As we load up the van to spend Christmas with Craig’s mom, it reminded me of a long-distance road trip I took with Sarah Reinhard and our kids a few years ago, to attend the Catholic New Media Conference in Atlanta. Do you need a “Road Trip Survival Kit” to get you through the next few weeks?
If you’ve ever taken a road trip with a van full of kids, you know that there are certain items that you never, ever leave behind. Not if you expect to make it to your destination without one or more children strapped to the roof. Our “Road Trip Survival Kit” has a cooler containing . . .
- Frozen juice pouches (to keep the kids from slurping them all in the first five miles),
- Diet Coke (to keep YOU alert and headache-free),
- PB&J (to toss in the back seat every time a kid spots a McDonalds and whines for sustenance),
- Frozen container full of chili or other dinner you can zap in the hotel microwave (don’t forget the corn chips for scooping), and
- Two bottles of Mike’s Hard Lemonade (for after the kids go to bed).
In addition to the cooler, bag of swim gear (one adult takes the kids to the pool while the other unpacks the room and gets dinner started), and Mystery Bag (full of treats from the Dollar Store, to toss in the back seat at regular intervals to keep the chaos down to a dull roar), there are two more items in my “Travelin’ Mom Roadtrip Kit”: a rosary . . . and a GPS. They stay on my dashboard, always in arm’s reach. After all, a girl never knows when she might need a little prompting to head in the right direction.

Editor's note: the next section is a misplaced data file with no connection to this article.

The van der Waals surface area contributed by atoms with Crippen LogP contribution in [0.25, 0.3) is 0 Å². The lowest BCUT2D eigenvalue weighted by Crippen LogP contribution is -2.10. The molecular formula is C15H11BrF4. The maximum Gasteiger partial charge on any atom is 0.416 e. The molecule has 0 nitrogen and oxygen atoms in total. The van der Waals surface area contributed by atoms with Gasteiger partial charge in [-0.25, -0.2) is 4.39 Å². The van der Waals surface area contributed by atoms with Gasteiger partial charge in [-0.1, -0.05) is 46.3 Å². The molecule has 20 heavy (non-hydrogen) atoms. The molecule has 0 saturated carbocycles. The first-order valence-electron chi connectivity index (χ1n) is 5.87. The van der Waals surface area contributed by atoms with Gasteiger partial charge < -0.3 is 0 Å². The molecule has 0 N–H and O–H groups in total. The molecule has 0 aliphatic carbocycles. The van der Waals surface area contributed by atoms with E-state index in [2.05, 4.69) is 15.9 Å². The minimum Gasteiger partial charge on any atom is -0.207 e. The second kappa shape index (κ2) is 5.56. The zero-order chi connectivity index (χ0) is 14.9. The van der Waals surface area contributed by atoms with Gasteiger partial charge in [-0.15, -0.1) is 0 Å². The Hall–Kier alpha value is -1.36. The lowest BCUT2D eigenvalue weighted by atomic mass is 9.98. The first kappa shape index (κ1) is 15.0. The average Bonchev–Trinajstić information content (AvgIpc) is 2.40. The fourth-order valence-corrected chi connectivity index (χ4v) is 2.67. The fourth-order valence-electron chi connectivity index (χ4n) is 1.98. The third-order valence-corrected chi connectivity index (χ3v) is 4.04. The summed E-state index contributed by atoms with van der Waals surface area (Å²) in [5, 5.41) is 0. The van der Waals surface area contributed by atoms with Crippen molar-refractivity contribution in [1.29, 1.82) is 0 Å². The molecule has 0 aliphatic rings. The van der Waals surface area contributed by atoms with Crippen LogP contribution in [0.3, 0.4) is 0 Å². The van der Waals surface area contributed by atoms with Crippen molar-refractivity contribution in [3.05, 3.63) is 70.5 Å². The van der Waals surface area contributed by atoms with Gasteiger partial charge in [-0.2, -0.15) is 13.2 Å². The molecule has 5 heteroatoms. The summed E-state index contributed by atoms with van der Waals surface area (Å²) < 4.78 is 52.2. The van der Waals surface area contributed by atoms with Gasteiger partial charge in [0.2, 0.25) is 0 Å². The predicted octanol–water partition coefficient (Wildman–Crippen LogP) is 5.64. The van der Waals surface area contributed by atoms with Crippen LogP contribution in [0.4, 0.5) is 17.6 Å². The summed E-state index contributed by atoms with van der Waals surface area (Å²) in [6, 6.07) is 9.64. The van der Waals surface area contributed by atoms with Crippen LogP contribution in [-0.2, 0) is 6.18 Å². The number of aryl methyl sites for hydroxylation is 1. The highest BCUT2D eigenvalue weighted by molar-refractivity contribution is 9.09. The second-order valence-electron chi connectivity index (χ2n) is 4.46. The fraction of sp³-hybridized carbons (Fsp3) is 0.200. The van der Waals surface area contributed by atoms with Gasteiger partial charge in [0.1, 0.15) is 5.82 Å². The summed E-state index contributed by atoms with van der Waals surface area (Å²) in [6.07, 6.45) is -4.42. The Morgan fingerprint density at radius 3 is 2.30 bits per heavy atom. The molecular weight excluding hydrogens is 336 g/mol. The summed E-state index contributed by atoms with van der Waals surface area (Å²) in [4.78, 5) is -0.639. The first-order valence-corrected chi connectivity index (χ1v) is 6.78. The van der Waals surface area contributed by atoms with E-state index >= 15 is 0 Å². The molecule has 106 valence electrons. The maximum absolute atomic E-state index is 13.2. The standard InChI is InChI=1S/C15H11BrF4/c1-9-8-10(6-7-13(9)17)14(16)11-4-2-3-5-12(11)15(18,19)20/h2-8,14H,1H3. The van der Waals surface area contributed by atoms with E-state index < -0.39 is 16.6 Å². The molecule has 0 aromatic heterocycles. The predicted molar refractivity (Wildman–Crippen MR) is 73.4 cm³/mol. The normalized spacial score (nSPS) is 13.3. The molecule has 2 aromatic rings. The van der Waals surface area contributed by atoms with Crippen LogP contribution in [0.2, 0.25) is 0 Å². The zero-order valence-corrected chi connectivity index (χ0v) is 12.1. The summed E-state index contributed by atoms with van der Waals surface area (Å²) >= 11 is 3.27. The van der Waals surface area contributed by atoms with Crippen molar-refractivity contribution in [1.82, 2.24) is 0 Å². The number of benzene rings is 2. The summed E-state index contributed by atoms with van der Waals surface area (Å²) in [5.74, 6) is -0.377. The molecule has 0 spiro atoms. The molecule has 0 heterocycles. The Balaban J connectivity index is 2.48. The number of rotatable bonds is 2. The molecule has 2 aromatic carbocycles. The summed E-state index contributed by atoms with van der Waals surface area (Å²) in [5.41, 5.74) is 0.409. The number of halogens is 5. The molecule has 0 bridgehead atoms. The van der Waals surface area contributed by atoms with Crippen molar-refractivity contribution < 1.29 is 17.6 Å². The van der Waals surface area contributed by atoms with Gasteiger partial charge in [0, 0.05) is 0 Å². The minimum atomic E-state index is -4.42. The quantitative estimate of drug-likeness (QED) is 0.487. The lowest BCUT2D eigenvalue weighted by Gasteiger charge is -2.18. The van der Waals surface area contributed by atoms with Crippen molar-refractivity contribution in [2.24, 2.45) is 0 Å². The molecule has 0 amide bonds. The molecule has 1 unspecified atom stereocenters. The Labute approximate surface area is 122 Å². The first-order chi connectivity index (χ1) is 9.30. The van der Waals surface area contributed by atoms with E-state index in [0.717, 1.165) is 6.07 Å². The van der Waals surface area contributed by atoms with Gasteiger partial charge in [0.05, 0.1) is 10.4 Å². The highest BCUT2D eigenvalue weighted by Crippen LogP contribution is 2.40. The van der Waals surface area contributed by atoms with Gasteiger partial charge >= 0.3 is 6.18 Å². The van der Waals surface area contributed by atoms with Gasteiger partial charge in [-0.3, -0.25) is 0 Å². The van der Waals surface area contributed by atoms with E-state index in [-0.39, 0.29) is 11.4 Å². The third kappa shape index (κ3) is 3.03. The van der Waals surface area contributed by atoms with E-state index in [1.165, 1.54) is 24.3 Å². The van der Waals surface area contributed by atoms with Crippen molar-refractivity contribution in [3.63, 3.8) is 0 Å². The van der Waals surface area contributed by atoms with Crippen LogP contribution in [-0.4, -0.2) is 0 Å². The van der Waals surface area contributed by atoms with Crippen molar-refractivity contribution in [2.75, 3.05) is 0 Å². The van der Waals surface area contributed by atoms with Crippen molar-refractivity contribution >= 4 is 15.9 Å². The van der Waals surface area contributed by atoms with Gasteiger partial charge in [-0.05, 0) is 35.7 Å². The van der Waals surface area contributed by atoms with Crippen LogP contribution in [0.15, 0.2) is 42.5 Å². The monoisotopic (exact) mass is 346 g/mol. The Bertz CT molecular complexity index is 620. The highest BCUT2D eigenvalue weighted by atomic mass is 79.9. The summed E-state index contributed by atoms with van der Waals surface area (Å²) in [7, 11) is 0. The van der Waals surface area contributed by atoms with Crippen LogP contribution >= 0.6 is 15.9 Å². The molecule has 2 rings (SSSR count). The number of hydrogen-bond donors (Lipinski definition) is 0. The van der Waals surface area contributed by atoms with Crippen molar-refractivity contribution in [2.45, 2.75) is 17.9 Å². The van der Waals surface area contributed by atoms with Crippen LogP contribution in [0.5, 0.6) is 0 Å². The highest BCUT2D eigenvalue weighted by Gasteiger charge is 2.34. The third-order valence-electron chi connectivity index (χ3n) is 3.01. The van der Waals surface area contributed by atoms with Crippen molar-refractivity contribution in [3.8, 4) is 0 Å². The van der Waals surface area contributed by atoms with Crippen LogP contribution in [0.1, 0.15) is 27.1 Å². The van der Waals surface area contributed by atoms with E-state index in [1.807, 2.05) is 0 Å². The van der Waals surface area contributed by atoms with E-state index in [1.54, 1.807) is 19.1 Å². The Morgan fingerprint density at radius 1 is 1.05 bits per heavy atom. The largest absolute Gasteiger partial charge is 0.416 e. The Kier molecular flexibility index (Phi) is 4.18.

It’s been ten years since my husband and I foster-adopted our kids, both of whom have special needs. And in the past eight months, we’ve had to face some extraordinary challenges that have resulted in a kind of mental U-Turn. More and more, I find myself thinking about all those things that I wish someone had thought to tell me ten years ago. Perhaps you have been in the trenches a while, and feel the same way.
If that’s the case, I invite you to join me on this road trip. Rosary and GPS in hand, let’s explore that “road less traveled” . . . together.
What’s the most indispensable component of YOUR “Road Trip Kit”?